Vinayak Agarwal, Ph.D., Paul Jensen, Ph.D., Bradley Moore, Ph.D.
University of California, San Diego
A new study, funded in part by NIEHS, revealed that symbiotic cyanobacteria are responsible for the naturally produced polybrominated diphenyl ether (PBDE) toxins found in Dysideidae marine sponges. The researchers also identified the genes involved in PBDE production, which could be used to find and monitor other cyanobacteria that produce PBDEs.
According to the researchers, PBDEs found throughout the marine environment are structurally similar to toxic man-made brominated flame retardants and can potentially transfer to humans through bioaccumulation in the marine food web. The researchers sought to clarify the genetic and molecular basis for PBDE production in Dysideidae sponges because they are among the most abundant sources of these natural toxins.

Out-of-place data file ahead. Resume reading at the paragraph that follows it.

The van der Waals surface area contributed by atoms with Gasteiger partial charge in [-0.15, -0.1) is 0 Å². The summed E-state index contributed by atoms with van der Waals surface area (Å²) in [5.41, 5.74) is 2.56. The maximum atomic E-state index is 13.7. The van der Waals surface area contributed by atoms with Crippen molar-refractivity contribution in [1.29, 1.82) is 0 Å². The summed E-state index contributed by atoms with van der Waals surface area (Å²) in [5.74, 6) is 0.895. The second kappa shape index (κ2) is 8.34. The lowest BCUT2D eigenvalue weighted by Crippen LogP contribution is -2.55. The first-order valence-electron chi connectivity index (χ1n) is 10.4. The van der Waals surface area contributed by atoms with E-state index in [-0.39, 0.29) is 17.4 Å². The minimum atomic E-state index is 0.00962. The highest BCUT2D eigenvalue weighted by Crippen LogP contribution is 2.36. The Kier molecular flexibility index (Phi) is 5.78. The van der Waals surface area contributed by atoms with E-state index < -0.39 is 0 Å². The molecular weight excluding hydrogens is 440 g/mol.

Using an approach called metagenome mining, the scientists searched for genes involved in PBDE production in three types of sponges and their associated microbial communities. The analysis identified PDBE biosynthetic genes in Hormoscilla spongeliae symbiotic cyanobacteria, but not in the sponges themselves or other microbial organisms. The researchers then expressed the genes in cyanobacterial hosts and confirmed that the genes were responsible for PBDE production.
Citation: Agarwal V, Blanton JM, Podell S, Taton A, Schorn MA, Busch J, Lin Z, Schmidt EW, Jensen PR, Paul VJ, Biggs JS, Golden JW, Allen EE, Moore BS. 2017. Metagenomic discovery of polybrominated diphenyl ether biosynthesis by marine sponges. Nat Chem Biol 13(5):537-543.